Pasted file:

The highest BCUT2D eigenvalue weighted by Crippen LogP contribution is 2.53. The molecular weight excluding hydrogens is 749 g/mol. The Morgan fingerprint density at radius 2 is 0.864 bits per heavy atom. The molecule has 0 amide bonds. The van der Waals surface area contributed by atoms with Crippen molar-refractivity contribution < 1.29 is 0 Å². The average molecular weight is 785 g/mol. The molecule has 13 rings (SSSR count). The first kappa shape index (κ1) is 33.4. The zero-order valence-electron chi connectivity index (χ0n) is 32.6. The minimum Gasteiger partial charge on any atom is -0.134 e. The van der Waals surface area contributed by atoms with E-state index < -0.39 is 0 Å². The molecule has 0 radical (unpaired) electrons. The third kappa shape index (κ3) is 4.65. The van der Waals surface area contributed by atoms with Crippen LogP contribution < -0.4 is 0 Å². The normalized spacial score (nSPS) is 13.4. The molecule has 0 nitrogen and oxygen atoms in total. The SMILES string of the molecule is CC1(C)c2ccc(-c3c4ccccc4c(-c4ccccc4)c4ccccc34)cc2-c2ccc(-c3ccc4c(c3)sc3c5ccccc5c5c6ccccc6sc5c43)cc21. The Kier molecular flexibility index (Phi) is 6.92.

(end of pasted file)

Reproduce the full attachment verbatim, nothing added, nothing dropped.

The highest BCUT2D eigenvalue weighted by Crippen LogP contribution is 2.53. The molecular weight excluding hydrogens is 749 g/mol. The Morgan fingerprint density at radius 2 is 0.864 bits per heavy atom. The molecule has 0 amide bonds. The van der Waals surface area contributed by atoms with Crippen molar-refractivity contribution < 1.29 is 0 Å². The average molecular weight is 785 g/mol. The molecule has 13 rings (SSSR count). The first kappa shape index (κ1) is 33.4. The zero-order valence-electron chi connectivity index (χ0n) is 32.6. The minimum Gasteiger partial charge on any atom is -0.134 e. The van der Waals surface area contributed by atoms with E-state index < -0.39 is 0 Å². The molecule has 0 radical (unpaired) electrons. The third kappa shape index (κ3) is 4.65. The van der Waals surface area contributed by atoms with Crippen LogP contribution < -0.4 is 0 Å². The normalized spacial score (nSPS) is 13.4. The molecule has 0 nitrogen and oxygen atoms in total. The SMILES string of the molecule is CC1(C)c2ccc(-c3c4ccccc4c(-c4ccccc4)c4ccccc34)cc2-c2ccc(-c3ccc4c(c3)sc3c5ccccc5c5c6ccccc6sc5c43)cc21. The Kier molecular flexibility index (Phi) is 6.92.